Last December, Build It Green hosted the Building Our Future meetings, which brought together advocates, designers, builders, and decision-makers committed to addressing the interwoven challenges of equity, the environment, and housing affordability in California. Through these meetings, attendees identified several topic areas that could benefit from cross-sector collaboration, and four working groups were formed. The “Reporting Out” series shares some of the developments and activities resulting from their efforts.

August 2, 2022

During this unique infusion of federal and state funding for infrastructure projects, the Infrastructure Opportunity Working Group sees an opportunity to build and maintain infrastructure in ways that promote equitable, climate-conscious, and community-centered housing development without sprawl. Typically, infrastructure is thought of as roads, pipes, and other elements of the built environment that connect our homes, workplaces, and shops to municipal services and each other. Yet, if infrastructure is what provides access to resources needed for survival, then housing (equitable access to which is one of the biggest issues we face today), broadband, parks, and ecosystem services should also qualify. Rather than exacerbating challenges brought on by crises like climate change, drought, and displacement, infrastructure can and should be used as an instrument to reduce our carbon footprint, conserve resources, and protect California’s most vulnerable communities and people.

How the Principles Were Created

Reframing our definition of infrastructure to include and support housing and communities was an idea brought up during the Building Our Future meetings and prioritized by attendees to be covered in a working group. If housing is actually a form of infrastructure and the priority for infrastructure investment is to make communities equitable and environmentally friendly, then these understandings should be reflected in funding pipelines. Raising questions about what infrastructure is, as well as who and what it should serve, led to a rich dialogue within the group; the principles were proposed as a way to capture these insights and foster alignment between working group members and others engaged in infrastructure decision-making.

What the Principles Are and Are Not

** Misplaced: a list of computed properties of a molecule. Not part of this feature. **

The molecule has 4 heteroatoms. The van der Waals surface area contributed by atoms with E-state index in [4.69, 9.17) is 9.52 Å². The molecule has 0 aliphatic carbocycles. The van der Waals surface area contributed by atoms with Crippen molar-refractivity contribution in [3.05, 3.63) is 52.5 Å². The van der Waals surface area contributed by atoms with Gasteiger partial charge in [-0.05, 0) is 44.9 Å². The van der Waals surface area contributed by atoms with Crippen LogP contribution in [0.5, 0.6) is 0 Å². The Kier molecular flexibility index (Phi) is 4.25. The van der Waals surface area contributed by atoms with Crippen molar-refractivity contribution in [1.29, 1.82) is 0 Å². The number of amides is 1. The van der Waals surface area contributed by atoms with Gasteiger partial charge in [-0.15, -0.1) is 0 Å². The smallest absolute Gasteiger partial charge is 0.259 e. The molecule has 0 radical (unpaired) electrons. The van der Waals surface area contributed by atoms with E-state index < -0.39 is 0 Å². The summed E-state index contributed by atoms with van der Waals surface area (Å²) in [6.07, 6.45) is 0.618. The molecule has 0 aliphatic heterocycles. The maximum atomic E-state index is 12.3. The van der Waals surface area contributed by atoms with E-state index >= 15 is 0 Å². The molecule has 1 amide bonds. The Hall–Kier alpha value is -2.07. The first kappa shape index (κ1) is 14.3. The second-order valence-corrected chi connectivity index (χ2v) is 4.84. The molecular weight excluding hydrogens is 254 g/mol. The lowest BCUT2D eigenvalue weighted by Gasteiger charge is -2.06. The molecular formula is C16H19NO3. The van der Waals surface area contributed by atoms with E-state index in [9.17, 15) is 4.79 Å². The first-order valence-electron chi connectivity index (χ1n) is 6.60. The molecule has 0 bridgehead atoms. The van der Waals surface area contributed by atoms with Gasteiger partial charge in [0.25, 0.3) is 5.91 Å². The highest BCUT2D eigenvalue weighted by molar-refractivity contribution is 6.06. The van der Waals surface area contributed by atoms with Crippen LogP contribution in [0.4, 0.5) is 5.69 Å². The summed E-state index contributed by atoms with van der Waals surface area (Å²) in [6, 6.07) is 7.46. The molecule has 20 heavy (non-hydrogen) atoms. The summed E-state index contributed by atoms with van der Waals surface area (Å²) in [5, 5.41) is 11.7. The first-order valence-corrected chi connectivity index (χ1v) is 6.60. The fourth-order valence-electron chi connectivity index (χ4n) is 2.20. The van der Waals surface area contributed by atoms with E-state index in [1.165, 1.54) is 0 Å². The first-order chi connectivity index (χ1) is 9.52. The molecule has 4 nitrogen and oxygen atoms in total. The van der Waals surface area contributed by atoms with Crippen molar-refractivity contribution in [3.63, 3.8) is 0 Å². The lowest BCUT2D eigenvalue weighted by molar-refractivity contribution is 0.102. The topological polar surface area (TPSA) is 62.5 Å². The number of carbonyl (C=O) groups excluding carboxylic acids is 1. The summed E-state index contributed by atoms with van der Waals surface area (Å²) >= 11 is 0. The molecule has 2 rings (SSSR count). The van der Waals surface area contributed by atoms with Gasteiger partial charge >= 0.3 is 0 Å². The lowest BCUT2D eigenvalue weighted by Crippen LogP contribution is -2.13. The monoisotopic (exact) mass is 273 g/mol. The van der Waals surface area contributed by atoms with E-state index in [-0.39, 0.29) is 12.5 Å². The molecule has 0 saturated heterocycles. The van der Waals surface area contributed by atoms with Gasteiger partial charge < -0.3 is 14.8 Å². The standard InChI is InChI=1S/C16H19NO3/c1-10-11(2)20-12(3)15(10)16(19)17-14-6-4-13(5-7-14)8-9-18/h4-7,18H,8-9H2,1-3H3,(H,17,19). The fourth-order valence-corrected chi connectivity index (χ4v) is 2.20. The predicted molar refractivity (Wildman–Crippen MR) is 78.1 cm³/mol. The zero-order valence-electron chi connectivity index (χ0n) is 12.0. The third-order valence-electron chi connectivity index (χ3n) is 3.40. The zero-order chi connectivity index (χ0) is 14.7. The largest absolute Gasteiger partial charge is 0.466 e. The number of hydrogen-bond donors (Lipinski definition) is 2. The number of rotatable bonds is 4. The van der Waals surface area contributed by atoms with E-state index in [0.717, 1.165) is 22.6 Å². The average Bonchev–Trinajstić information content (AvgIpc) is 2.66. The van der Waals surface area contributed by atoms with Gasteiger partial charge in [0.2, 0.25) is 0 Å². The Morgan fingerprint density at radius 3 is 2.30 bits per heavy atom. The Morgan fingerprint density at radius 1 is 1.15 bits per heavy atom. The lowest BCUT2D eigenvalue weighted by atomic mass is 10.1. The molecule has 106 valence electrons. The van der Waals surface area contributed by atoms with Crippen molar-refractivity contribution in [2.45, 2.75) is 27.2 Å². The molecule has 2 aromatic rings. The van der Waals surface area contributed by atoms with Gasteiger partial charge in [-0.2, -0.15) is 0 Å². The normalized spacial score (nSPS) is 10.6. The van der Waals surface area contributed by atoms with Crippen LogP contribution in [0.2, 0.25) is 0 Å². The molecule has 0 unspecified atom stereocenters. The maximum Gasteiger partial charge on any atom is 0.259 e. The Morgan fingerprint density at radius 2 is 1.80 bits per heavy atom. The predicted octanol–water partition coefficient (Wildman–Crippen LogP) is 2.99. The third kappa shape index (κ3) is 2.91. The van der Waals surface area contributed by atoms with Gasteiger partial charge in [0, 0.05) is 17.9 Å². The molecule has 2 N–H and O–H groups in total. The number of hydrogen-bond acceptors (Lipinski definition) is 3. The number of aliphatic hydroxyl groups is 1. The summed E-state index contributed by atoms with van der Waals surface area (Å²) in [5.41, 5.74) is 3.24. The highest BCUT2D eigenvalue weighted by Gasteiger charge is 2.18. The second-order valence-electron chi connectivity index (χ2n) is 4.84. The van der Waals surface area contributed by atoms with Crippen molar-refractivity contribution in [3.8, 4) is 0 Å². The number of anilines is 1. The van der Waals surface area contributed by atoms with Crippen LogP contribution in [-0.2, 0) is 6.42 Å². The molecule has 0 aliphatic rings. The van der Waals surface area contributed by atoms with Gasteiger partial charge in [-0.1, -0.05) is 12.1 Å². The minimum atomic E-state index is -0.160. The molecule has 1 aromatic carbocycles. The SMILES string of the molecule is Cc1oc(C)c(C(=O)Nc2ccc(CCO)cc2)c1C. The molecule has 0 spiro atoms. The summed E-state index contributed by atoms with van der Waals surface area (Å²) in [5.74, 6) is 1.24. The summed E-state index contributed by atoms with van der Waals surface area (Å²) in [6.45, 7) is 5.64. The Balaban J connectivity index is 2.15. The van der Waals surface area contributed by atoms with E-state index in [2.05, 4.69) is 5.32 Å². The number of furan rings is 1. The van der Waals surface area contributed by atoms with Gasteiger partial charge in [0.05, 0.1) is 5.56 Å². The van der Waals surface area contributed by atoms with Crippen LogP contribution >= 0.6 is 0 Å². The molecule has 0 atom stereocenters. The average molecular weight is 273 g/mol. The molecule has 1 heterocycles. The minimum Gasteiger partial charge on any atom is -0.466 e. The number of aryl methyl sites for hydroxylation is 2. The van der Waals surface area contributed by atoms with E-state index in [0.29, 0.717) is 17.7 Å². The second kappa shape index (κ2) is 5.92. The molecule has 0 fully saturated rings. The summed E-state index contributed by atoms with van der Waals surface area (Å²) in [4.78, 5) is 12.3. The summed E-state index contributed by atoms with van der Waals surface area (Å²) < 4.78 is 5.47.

The ‘Infrastructure and California’s Communities Principles’ are a result of the working group’s collective efforts to guide its next phase of work and to help articulate aspirations for everyone involved in California infrastructure issues. However, this initial version of the principles is not meant to be a static checklist. It is a living document that will evolve with the work. The working group hopes the principles will be a conversation starter and encourage holistic thinking as work around California’s infrastructure unfolds in the months and years ahead.

Here is what a couple of the participants in the Infrastructure Opportunity Working Group had to say about the principles:

These principles are an important step in aligning the green building community around a holistic vision of what it means not just to develop a green building in isolation, but to pursue environmentally friendly infrastructure and land use patterns that allow people to thrive.

I think that this statement of principles is outstanding and provides an excellent road map for the work ahead.

Alex Coba

Communications Associate

As a proud California native from Stockton, Alex brings a wealth of experience and a versatile skill set. He has a solid communication background with a Bachelor of Arts in Journalism and Public Relations from California State University, Chico. Alex is adept at strategic communications and media relations, with experience gathering and sharing stories from his local communities that uplift the unique spirit and values of those places. He is excited to join Build It Green, where he can apply his talents to further BIG’s mission to help communities across California thrive.